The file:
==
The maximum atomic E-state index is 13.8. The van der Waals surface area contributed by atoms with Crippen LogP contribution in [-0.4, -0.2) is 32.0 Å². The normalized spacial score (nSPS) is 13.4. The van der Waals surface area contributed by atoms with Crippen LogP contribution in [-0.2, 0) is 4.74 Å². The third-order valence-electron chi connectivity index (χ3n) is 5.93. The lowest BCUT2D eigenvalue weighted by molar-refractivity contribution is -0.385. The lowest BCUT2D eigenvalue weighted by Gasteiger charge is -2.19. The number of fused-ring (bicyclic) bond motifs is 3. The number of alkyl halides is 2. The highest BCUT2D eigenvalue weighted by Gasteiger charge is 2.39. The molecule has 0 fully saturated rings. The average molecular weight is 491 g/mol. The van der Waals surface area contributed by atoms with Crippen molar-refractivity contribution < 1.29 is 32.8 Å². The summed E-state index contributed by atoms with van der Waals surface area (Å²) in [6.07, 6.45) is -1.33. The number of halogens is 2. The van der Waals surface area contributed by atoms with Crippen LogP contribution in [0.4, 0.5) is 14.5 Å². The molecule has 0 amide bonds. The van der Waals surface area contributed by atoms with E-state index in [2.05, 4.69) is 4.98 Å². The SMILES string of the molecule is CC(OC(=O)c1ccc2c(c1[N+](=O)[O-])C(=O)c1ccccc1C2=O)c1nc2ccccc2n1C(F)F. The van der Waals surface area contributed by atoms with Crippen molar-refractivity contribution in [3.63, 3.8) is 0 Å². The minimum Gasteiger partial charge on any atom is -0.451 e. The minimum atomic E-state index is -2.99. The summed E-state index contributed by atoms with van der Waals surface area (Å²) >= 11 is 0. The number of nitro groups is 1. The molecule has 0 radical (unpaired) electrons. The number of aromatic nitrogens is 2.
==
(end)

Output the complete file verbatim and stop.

The maximum atomic E-state index is 13.8. The van der Waals surface area contributed by atoms with Crippen LogP contribution in [-0.4, -0.2) is 32.0 Å². The normalized spacial score (nSPS) is 13.4. The van der Waals surface area contributed by atoms with Crippen LogP contribution in [-0.2, 0) is 4.74 Å². The third-order valence-electron chi connectivity index (χ3n) is 5.93. The lowest BCUT2D eigenvalue weighted by molar-refractivity contribution is -0.385. The lowest BCUT2D eigenvalue weighted by Gasteiger charge is -2.19. The number of fused-ring (bicyclic) bond motifs is 3. The number of alkyl halides is 2. The highest BCUT2D eigenvalue weighted by Gasteiger charge is 2.39. The molecule has 0 fully saturated rings. The average molecular weight is 491 g/mol. The van der Waals surface area contributed by atoms with Crippen molar-refractivity contribution < 1.29 is 32.8 Å². The summed E-state index contributed by atoms with van der Waals surface area (Å²) in [6.07, 6.45) is -1.33. The number of halogens is 2. The van der Waals surface area contributed by atoms with Crippen LogP contribution in [0.4, 0.5) is 14.5 Å². The molecule has 0 amide bonds. The van der Waals surface area contributed by atoms with E-state index in [2.05, 4.69) is 4.98 Å². The SMILES string of the molecule is CC(OC(=O)c1ccc2c(c1[N+](=O)[O-])C(=O)c1ccccc1C2=O)c1nc2ccccc2n1C(F)F. The van der Waals surface area contributed by atoms with Crippen molar-refractivity contribution in [3.63, 3.8) is 0 Å². The minimum Gasteiger partial charge on any atom is -0.451 e. The minimum atomic E-state index is -2.99. The summed E-state index contributed by atoms with van der Waals surface area (Å²) >= 11 is 0. The number of nitro groups is 1. The molecule has 0 radical (unpaired) electrons. The number of aromatic nitrogens is 2.